Have you ever found yourself apologising without knowing what you did wrong? Have you hoped to improve an imbalanced relationship by keeping it for too long? Were you treated as "too sensitive" or "scary" when you were just expressing yourself?
If yes, you may have been a victim of gaslighting at some point in your life.
Gaslighting is a form of manipulation. It is a type of psychological abuse aimed at making victims seem or feel crazy. It is often associated with intimate relationships in families, partners, colleagues and so on.
Unfortunately, the number of people experiencing gaslighting is staggering. Thus, it is important to recognise it, take a firm stand against the abuser and minimise it.
Signs of being a victim
- You apologise for situations that are not your fault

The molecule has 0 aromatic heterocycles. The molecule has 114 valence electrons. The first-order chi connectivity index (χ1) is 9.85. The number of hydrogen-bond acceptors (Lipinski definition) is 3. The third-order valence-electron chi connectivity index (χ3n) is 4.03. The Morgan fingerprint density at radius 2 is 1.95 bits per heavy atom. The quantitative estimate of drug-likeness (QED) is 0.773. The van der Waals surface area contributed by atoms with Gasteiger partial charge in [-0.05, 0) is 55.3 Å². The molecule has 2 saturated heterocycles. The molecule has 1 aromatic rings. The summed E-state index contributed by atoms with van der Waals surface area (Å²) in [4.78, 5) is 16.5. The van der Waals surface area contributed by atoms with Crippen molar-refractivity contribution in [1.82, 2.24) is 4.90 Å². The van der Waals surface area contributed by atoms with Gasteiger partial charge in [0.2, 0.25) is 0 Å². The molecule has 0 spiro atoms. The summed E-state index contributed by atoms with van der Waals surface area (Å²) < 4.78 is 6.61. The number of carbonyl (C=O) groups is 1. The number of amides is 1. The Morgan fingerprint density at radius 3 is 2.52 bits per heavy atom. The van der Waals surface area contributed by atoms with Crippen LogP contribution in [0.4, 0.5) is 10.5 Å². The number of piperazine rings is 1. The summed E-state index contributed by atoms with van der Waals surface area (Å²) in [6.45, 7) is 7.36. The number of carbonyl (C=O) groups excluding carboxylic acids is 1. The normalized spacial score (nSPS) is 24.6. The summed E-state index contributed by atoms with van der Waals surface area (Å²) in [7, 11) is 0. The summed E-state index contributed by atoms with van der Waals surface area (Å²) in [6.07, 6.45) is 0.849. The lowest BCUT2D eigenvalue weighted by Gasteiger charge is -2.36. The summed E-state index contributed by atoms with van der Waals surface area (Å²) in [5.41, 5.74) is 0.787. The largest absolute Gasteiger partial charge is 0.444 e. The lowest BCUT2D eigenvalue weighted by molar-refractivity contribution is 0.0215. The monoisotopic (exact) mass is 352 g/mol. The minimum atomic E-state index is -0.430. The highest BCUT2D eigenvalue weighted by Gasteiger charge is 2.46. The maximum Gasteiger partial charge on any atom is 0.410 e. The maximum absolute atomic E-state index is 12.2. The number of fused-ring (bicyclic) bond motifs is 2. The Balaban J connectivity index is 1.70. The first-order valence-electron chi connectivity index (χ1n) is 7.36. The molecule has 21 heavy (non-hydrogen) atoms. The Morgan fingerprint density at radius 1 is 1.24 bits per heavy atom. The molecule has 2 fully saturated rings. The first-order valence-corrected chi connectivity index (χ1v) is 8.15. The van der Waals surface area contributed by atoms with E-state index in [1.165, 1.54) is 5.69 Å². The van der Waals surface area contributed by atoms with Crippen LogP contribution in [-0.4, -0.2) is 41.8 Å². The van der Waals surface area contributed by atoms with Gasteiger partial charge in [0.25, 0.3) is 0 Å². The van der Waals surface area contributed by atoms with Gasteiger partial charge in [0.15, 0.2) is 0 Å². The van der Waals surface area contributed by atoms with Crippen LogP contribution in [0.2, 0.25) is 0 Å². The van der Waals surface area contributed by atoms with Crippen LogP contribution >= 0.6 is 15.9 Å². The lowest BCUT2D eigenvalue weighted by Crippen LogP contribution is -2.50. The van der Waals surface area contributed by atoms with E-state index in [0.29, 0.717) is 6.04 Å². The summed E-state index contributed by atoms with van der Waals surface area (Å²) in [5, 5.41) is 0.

- Feeling like you can never do anything right
- Second-guessing yourself
- Making excuses to justify the abuser's actions
- Always thinking it's your fault when things go wrong
- Having a sense that there is something wrong but being unable to put your finger on it
- You allow your partner to decide on everything or excessively adapt to fit your partner's life
- Not feeling as confident deciding as you have been in the past
- Carrying most of the relationship's weight for unfair reasons (e.g. financial dependency)
Signs of being an abuser or gaslighter
- You criticise something you love, to the extent that you start questioning yourself
- Denying what they said and asking for proof. You start to doubt yourself and don't want to pay more attention
- While occasionally they may be nice to you, you sometimes treat them unfairly and even lie to them
- Accusing them of doing things that you do to defend yourself
- Often enough, what you say and what you do does not correlate
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